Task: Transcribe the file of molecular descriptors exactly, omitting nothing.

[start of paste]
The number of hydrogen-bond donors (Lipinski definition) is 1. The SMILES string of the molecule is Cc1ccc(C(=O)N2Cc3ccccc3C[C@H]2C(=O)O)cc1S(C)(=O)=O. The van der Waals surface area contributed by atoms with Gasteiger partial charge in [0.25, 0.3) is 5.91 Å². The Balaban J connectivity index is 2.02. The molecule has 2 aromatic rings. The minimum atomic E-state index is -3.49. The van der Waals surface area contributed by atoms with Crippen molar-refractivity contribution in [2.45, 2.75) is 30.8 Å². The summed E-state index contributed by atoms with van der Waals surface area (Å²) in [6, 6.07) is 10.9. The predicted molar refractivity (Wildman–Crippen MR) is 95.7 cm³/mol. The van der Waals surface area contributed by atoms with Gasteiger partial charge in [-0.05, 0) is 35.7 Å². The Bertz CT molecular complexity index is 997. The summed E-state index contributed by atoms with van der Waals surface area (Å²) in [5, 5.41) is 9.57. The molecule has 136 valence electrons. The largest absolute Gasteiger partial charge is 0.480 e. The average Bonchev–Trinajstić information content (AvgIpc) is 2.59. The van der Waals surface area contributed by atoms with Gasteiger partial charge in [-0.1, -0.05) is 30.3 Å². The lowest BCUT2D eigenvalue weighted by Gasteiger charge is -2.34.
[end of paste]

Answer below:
The number of hydrogen-bond donors (Lipinski definition) is 1. The SMILES string of the molecule is Cc1ccc(C(=O)N2Cc3ccccc3C[C@H]2C(=O)O)cc1S(C)(=O)=O. The van der Waals surface area contributed by atoms with Gasteiger partial charge in [0.25, 0.3) is 5.91 Å². The Balaban J connectivity index is 2.02. The molecule has 2 aromatic rings. The minimum atomic E-state index is -3.49. The van der Waals surface area contributed by atoms with Crippen molar-refractivity contribution in [2.45, 2.75) is 30.8 Å². The summed E-state index contributed by atoms with van der Waals surface area (Å²) in [6, 6.07) is 10.9. The predicted molar refractivity (Wildman–Crippen MR) is 95.7 cm³/mol. The van der Waals surface area contributed by atoms with Gasteiger partial charge in [-0.05, 0) is 35.7 Å². The Bertz CT molecular complexity index is 997. The summed E-state index contributed by atoms with van der Waals surface area (Å²) in [5, 5.41) is 9.57. The molecule has 136 valence electrons. The largest absolute Gasteiger partial charge is 0.480 e. The average Bonchev–Trinajstić information content (AvgIpc) is 2.59. The van der Waals surface area contributed by atoms with Gasteiger partial charge in [-0.1, -0.05) is 30.3 Å². The lowest BCUT2D eigenvalue weighted by Gasteiger charge is -2.34.